Ontario dog groomers are looking into possible ways of regulating the industry, even though accidents involving pets are rare, the head of a dog grooming association says.
"It doesn't generally happen too often but it does happen," Becky Misener, president of the Ontario Dog Groomers Association, said about accidents.
The issue of regulating the industry has recently come up after the dog of an Ontario woman had its neck slashed during a session at a salon.
Currently, there are no regulations for the industry. However, people can get certified to become a dog groomer, which involves taking a number of written and practical exams. But certification is not required to open up a grooming shop.
In Ontario, an organization called the National Agency of Pet Grooming Schools has been lobbying for provincial legislation to require all dog groomers to be fully trained and licensed.
But Misener said a regulatory body may not necessarily prevent an accident from occurring.
"You can teach someone all the skills they want. It's their ethics," she said. "I personally think the importance should be put on the [grooming] schools because that's who's sending out the new groomers."
Dog groomers' association favours regulations
"There is a certain need for it," Misener said about regulations. "But who is going to do this for us. We don't want somebody that doesn't know the industry doing it."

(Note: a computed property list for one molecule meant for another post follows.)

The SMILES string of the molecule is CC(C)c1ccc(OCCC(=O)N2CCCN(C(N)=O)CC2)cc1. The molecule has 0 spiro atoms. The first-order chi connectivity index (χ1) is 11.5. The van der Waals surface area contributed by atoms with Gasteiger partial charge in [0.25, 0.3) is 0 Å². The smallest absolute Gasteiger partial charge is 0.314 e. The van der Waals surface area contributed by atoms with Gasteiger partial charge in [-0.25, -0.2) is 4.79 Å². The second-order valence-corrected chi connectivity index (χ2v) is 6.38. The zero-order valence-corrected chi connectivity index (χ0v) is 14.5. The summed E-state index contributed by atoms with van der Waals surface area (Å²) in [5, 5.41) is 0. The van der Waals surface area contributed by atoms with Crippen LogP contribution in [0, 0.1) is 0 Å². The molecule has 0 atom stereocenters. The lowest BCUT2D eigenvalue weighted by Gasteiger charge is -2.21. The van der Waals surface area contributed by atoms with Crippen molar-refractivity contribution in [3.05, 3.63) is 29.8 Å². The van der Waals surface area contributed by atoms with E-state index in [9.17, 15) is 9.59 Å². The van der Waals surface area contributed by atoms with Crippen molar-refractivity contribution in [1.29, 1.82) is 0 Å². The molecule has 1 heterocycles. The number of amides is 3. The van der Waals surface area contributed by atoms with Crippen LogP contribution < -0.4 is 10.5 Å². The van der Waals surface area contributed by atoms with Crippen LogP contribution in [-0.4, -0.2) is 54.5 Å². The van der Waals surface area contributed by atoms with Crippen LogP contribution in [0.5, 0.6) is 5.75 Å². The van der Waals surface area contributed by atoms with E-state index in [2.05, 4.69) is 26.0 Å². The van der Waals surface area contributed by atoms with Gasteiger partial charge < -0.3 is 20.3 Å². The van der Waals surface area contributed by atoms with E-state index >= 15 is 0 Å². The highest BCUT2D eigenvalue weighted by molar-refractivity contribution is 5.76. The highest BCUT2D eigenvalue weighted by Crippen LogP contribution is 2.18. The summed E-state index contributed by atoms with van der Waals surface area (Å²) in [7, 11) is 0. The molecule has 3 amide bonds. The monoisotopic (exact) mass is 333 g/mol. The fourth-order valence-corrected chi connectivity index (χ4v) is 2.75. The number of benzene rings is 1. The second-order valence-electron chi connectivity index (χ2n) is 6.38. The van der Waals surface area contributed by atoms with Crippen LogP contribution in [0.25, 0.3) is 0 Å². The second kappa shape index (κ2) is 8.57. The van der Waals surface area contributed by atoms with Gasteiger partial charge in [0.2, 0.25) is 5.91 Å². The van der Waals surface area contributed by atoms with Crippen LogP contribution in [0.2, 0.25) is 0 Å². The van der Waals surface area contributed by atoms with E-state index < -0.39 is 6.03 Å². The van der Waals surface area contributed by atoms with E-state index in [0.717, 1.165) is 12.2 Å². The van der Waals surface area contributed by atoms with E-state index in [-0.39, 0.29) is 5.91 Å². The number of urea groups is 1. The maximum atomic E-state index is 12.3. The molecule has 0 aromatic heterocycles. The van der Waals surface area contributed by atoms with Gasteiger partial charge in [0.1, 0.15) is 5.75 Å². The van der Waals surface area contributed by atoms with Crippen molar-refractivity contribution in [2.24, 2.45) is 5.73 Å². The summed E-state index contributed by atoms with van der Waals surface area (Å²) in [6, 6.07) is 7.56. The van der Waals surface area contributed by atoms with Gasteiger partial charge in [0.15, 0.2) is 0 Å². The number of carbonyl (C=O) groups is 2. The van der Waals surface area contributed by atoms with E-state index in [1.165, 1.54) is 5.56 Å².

Misener said there would have to be a lot of involvement from the dog grooming industry to come up with some regulatory structure "because the majority of people don't understand what we do in a day. The majority of people don't understand the proper care of a dog."
The organization is currently trying to get together dog groomers across the province to look into different possible regulatory avenues. It is looking at other self-regulating associations and also trying to decide whether licensing might be a path to take.
Misener said her organization's hotline has received only about six complaints over the last 12 years about dog related injuries.
"Most of the complaints they get are about bad hair cuts," she said.
Quite often, pets come into grooming salons in poor condition, she said, and if a dog is not used to getting groomed, then it will not be co-operative on the table.
"I would say, from my experience, there's more risk of me being injured than the pet being injured. They're not all co-operative. They have teeth."
Misener said pet owners should choose groomers who are certified and who have been referenced by veterinarians, trainers and neighbours.
Recourse following a grooming accident
Nick Wright, executive director of Animal Justice Canada, says that if your animal is injured in a grooming accident, the only real recourse you have is through small claims court.
"Because animals are considered in law to be property and not sentient beings that have intrinsic value, generally the amount you can recover is the costs you have incurred, whether it be vet bills or food or other related costs," Wright said.
As for regulating the industry, Wright said a balance must be struck between excessive regulation that puts undue burden on businesses trying to operate with the need to ensure that services are carried out in a competent and professional matter.
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